Go to Culloden Battlefield
For my fellow history nerds, a visit to Culloden Battlefield is also a must. Located just 15 minutes from Inverness, this battlefield is where Bonnie Prince Charlie (Charles Edward Stuart) and his Jacobite army (people who supported the exiled King James' claims to the throne of Scotland) faced off against government and loyalist troops on April 16, 1746.
The brief and bloody fight was the last hand-to-hand battle to be fought on British soil – and the utter defeat of the Jacobite army marked the end of traditional Highland culture in Scotland.
Make sure to allow enough time at Culloden. The new visitor's center is the best place to start in order to understand how and why the battle took place – there are some really cool immersive exhibits here.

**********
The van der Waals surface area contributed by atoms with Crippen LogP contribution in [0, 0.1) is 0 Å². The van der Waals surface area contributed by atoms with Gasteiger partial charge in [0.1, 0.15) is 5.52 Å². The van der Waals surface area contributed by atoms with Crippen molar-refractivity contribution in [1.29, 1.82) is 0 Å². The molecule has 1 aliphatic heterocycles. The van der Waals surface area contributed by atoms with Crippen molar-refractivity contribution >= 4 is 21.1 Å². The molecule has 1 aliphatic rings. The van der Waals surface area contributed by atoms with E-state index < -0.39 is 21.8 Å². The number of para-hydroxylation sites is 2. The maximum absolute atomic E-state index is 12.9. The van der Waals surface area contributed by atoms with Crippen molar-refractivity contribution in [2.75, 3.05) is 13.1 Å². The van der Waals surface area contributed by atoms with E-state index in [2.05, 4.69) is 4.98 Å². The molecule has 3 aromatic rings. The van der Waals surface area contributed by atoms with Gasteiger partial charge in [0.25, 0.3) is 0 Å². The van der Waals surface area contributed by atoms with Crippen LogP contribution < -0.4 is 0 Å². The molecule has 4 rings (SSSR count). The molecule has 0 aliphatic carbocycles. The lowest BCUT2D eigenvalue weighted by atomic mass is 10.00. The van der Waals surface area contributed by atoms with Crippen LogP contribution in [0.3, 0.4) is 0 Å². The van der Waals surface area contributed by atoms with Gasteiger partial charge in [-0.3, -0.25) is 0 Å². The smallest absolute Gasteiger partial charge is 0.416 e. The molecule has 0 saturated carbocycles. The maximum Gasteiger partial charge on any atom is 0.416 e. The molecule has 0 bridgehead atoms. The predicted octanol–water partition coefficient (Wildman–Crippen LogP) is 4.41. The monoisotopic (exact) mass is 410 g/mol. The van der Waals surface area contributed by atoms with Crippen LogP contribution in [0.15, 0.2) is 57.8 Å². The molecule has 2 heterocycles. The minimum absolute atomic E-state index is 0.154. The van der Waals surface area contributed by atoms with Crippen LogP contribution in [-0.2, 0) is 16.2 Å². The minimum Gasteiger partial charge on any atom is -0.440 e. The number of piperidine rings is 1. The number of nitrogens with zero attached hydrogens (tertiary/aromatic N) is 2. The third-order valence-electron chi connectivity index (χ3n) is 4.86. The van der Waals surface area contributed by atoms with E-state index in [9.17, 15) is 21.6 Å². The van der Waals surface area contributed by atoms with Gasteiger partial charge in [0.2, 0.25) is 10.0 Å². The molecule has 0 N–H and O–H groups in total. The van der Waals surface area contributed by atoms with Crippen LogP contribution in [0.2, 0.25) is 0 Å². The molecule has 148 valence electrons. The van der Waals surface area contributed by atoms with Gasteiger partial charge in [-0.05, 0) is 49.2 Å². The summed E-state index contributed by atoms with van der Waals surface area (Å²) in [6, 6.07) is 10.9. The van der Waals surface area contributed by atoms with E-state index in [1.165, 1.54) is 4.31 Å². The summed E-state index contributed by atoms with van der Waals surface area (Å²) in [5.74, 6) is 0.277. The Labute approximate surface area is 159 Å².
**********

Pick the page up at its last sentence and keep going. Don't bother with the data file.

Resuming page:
Then you'll also want to walk the battlefield itself and see the clan stones that mark where members of many Highland clans were buried after the battle.
Pick up an audio guide for the battlefield so you know what you're looking at. (For example, the red and blue flags mark the battle lines of each army.)
See the Clava Cairns
The last must-see near Inverness is the Clava Cairns. This Bronze Age burial site dates back roughly 4,000 years and includes burial chambers and standing stones.
For the “Outlander” fans out there, the Clava Cairns may have partially inspired Craigh Na Dun in Diana Gabaldon's books because of how close they are to Inverness.
A 3-day Inverness itinerary
Here's how I would organize three days in Inverness: